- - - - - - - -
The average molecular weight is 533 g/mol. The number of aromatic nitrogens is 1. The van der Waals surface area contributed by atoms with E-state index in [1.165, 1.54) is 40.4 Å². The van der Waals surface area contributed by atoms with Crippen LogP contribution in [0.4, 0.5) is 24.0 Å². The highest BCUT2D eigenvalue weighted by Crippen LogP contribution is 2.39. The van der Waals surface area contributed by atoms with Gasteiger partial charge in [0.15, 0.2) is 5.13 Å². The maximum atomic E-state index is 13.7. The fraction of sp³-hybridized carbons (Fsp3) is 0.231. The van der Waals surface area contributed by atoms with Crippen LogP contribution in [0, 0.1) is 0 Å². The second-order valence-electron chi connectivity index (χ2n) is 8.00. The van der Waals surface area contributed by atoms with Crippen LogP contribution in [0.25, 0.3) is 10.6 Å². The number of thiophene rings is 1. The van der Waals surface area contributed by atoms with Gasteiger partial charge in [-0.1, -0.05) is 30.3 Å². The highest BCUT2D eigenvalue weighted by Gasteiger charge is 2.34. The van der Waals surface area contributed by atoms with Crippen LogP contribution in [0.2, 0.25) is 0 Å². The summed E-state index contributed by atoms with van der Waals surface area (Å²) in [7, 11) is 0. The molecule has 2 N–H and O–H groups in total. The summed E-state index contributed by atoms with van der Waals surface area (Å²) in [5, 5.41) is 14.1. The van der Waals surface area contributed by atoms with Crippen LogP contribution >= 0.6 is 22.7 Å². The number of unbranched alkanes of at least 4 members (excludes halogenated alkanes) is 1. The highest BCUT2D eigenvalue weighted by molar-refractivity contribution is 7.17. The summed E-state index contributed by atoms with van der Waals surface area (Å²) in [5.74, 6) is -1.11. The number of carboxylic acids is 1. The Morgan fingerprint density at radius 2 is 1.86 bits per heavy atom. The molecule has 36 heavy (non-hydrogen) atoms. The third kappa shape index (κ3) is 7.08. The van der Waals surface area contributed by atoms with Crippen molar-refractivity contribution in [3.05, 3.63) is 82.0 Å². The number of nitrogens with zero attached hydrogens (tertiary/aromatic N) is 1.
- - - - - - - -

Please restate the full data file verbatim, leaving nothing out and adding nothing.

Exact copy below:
The average molecular weight is 533 g/mol. The number of aromatic nitrogens is 1. The van der Waals surface area contributed by atoms with E-state index in [1.165, 1.54) is 40.4 Å². The van der Waals surface area contributed by atoms with Crippen LogP contribution in [0.4, 0.5) is 24.0 Å². The highest BCUT2D eigenvalue weighted by Crippen LogP contribution is 2.39. The van der Waals surface area contributed by atoms with Gasteiger partial charge in [0.15, 0.2) is 5.13 Å². The maximum atomic E-state index is 13.7. The fraction of sp³-hybridized carbons (Fsp3) is 0.231. The van der Waals surface area contributed by atoms with Crippen LogP contribution in [0, 0.1) is 0 Å². The second-order valence-electron chi connectivity index (χ2n) is 8.00. The van der Waals surface area contributed by atoms with Crippen LogP contribution in [0.25, 0.3) is 10.6 Å². The number of thiophene rings is 1. The van der Waals surface area contributed by atoms with Gasteiger partial charge in [-0.1, -0.05) is 30.3 Å². The highest BCUT2D eigenvalue weighted by Gasteiger charge is 2.34. The van der Waals surface area contributed by atoms with Crippen LogP contribution in [0.2, 0.25) is 0 Å². The summed E-state index contributed by atoms with van der Waals surface area (Å²) in [7, 11) is 0. The molecule has 2 N–H and O–H groups in total. The summed E-state index contributed by atoms with van der Waals surface area (Å²) in [5, 5.41) is 14.1. The van der Waals surface area contributed by atoms with Crippen LogP contribution >= 0.6 is 22.7 Å². The number of unbranched alkanes of at least 4 members (excludes halogenated alkanes) is 1. The highest BCUT2D eigenvalue weighted by molar-refractivity contribution is 7.17. The summed E-state index contributed by atoms with van der Waals surface area (Å²) in [5.74, 6) is -1.11. The number of carboxylic acids is 1. The Morgan fingerprint density at radius 2 is 1.86 bits per heavy atom. The molecule has 36 heavy (non-hydrogen) atoms. The third kappa shape index (κ3) is 7.08. The van der Waals surface area contributed by atoms with Crippen molar-refractivity contribution in [3.05, 3.63) is 82.0 Å². The number of nitrogens with zero attached hydrogens (tertiary/aromatic N) is 1.